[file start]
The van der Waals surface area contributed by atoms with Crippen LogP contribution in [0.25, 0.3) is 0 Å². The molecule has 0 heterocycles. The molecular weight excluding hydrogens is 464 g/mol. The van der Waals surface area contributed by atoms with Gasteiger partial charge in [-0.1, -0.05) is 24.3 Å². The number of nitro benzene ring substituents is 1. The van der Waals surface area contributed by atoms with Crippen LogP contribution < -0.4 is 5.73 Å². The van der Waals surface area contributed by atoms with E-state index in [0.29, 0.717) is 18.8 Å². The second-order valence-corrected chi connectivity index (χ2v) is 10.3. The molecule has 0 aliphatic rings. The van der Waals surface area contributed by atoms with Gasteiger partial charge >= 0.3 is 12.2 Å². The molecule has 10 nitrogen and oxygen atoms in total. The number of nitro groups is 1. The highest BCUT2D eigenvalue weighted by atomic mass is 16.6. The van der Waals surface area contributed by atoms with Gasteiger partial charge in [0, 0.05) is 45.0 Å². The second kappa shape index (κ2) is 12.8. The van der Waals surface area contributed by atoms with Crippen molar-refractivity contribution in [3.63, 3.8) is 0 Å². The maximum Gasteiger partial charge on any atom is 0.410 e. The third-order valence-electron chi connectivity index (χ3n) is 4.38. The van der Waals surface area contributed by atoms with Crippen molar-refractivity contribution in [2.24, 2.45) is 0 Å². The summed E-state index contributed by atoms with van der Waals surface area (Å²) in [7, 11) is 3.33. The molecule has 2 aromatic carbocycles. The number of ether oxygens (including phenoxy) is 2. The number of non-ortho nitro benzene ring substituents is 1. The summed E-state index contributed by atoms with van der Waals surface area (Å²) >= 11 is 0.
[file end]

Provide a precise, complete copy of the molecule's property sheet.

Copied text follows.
The van der Waals surface area contributed by atoms with Crippen LogP contribution in [0.25, 0.3) is 0 Å². The molecule has 0 heterocycles. The molecular weight excluding hydrogens is 464 g/mol. The van der Waals surface area contributed by atoms with Gasteiger partial charge in [-0.1, -0.05) is 24.3 Å². The number of nitro benzene ring substituents is 1. The van der Waals surface area contributed by atoms with Crippen LogP contribution < -0.4 is 5.73 Å². The van der Waals surface area contributed by atoms with E-state index in [0.29, 0.717) is 18.8 Å². The second-order valence-corrected chi connectivity index (χ2v) is 10.3. The molecule has 0 aliphatic rings. The van der Waals surface area contributed by atoms with Gasteiger partial charge >= 0.3 is 12.2 Å². The molecule has 10 nitrogen and oxygen atoms in total. The number of nitro groups is 1. The highest BCUT2D eigenvalue weighted by atomic mass is 16.6. The van der Waals surface area contributed by atoms with Gasteiger partial charge in [0, 0.05) is 45.0 Å². The second kappa shape index (κ2) is 12.8. The van der Waals surface area contributed by atoms with Crippen molar-refractivity contribution in [3.63, 3.8) is 0 Å². The maximum Gasteiger partial charge on any atom is 0.410 e. The third-order valence-electron chi connectivity index (χ3n) is 4.38. The van der Waals surface area contributed by atoms with Crippen molar-refractivity contribution in [2.24, 2.45) is 0 Å². The summed E-state index contributed by atoms with van der Waals surface area (Å²) in [7, 11) is 3.33. The molecule has 2 aromatic carbocycles. The number of ether oxygens (including phenoxy) is 2. The number of non-ortho nitro benzene ring substituents is 1. The summed E-state index contributed by atoms with van der Waals surface area (Å²) >= 11 is 0.